Through July 13
Shakespeare Theatre Company
450 Seventh St. NW
Theatrical lore says legendary British gay playwright and actor Nöel Coward conjured up “Private Lives” late one night in a Tokyo hotel room in 1929.
In a semi dream state, the renowned sophisticate imagined his lifelong pal and stage star Gertrude Lawrence dressed to the nines playing opposite himself in an urbane comedy about a pair of divorcees who couldn’t live with or without each other. Several weeks later laid up with flu in Shanghai, Coward penned the romantic comedy classic in just four days.
“Private Lives” opened in London in 1930 with Coward and Lawrence (as planned) starring as Amanda and Elyot, the divorced couple who look fabulous behaving badly. Over the years, Coward’s comedy of manners has proved an enduring work. In subsequent crowd-pleasing productions, Amanda and Elyot were played by Elizabeth Taylor and Richard Burton, and later Joan Collins and Keith Baxter.
And now director Maria Aitken brings a gorgeous, funny, alive yet faithful production of Coward’s “Private Lives” to the Shakespeare Theatre Company’s Lansbugh Theatre. Before directing, Aitken made her name on the British stage playing some of Coward’s ladies, and it shows. She certainly has a handle on the material. Here she’s expertly offering all that is Coward: witty repartee, amusing situations, travel, soignée evening clothes, smart cocktails and cigarettes incessantly offered from silver cases.
The action kicks off on the Riviera where Amanda and Elyot are honeymooning with their respective spouses, blustering Victor (Jeremy Webb) and spunky, young Sibyl (the diminutive Autumn Hurlbert). Unbeknownst to Amanda and Elyot their luxe hotel rooms overlooking the Mediterranean are located side by side. Naturally, the unaware exes soon meet on their adjacent balconies and smoldering passions reignite.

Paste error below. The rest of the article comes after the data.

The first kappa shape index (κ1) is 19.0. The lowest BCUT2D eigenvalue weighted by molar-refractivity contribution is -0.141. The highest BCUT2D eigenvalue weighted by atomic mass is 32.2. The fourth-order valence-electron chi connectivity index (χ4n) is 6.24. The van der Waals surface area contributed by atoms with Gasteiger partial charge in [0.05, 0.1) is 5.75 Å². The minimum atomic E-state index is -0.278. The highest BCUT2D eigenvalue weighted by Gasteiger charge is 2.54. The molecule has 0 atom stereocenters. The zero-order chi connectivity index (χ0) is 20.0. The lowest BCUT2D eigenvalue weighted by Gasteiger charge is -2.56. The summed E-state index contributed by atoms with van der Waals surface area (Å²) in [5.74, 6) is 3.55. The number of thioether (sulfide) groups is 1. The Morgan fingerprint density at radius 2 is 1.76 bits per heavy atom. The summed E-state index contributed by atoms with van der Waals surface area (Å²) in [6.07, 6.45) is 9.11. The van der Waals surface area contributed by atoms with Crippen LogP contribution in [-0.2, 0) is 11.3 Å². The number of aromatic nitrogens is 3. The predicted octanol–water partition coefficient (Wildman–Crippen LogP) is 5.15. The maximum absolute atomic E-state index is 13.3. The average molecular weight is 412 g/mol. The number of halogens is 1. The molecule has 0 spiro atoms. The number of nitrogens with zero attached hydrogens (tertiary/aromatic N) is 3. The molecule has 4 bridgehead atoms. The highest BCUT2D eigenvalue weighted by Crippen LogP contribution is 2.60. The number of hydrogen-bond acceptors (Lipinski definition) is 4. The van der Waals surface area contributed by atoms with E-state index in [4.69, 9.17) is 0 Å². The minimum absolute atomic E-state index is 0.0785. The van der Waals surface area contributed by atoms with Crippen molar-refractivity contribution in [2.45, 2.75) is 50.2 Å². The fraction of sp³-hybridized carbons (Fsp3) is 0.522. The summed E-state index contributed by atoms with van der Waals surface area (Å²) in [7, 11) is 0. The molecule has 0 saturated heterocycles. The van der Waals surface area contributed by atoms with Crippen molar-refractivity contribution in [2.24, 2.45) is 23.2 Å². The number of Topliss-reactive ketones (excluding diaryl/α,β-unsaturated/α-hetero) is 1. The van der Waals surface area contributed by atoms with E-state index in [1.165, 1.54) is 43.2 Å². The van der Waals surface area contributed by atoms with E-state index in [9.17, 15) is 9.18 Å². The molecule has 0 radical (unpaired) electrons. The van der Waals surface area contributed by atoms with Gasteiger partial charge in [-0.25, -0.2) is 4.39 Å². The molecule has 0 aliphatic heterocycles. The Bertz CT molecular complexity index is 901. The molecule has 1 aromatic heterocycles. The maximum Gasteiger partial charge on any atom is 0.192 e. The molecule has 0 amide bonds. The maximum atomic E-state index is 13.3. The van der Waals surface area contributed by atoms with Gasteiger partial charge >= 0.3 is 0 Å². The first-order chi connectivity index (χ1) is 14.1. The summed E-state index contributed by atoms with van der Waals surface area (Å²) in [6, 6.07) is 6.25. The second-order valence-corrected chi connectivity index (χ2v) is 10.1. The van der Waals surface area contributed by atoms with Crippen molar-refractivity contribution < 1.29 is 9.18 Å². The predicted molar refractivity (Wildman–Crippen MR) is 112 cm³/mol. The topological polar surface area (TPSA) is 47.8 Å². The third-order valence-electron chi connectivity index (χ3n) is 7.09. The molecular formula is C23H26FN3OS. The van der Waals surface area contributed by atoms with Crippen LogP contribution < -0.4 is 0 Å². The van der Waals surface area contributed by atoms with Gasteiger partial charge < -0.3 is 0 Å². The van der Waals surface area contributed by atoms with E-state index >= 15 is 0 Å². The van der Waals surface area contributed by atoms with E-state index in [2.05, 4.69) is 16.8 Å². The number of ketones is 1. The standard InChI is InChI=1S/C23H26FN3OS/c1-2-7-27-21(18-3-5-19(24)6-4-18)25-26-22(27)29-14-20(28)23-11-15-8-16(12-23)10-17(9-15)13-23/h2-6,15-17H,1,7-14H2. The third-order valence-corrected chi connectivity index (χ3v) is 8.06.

Once reunited, they’re off to Amanda’s Paris flat. Alone except for occasional interruptions by the sneezy maid Louise (Jane Ridley), the lovers enjoy Bohemian bliss until too much togetherness reminds them of why they divorced in the first place. A brawl ensues.
Played with much grace and power by Amato, Amanda is a moneyed woman of her time. She smokes and drinks. She has affairs without regret. But what’s more interesting is how she refuses to conform to gender roles of the day. No doubt she was a pursued debutante, a flapper and at 30 she’s a twice-married woman of the world who is unafraid to speak openly about sex and relationships. Her ex-husband Elyot played snappishly by Waterston acts without remorse too. Perfectly cast as the iconic battling lovers, they look right together — well made and elegant. They have chemistry.
Again, the production (which enjoyed a successful run at Boston’s Huntington Theatre Company in 2012) is truly well done. Aitken’s team celebrates the era with a great attention to detail. Designer Allen Moyer sets the scene with Raoul Dufy inspired cityscapes on the curtains — scenic seaside Deauville (act one) and romantic Paris (acts two and three). The hotel balconies are perfectly realistic and Amanda’s high-ceiling traditional apartment is updated with lavender walls and African masks by its current occupant. Candice Donnelly makes make Amanda a fashion plate (per Coward’s instruction) in a ravishing Champagne-colored gown and chic street clothes — a sleek jacket, peaked hat and clunky ethnic bangles like those worn by the between-the-war fashionistas seen in the paintings of lesbian portraitist Romaine Brooks and photographs by Man Ray.
Aitken’s handling of Coward’s witty paean to fiery but not sensible love is top notch. It’s the perfect introduction to this Coward gem, and a wonderful refresher for those who haven’t been there in a while.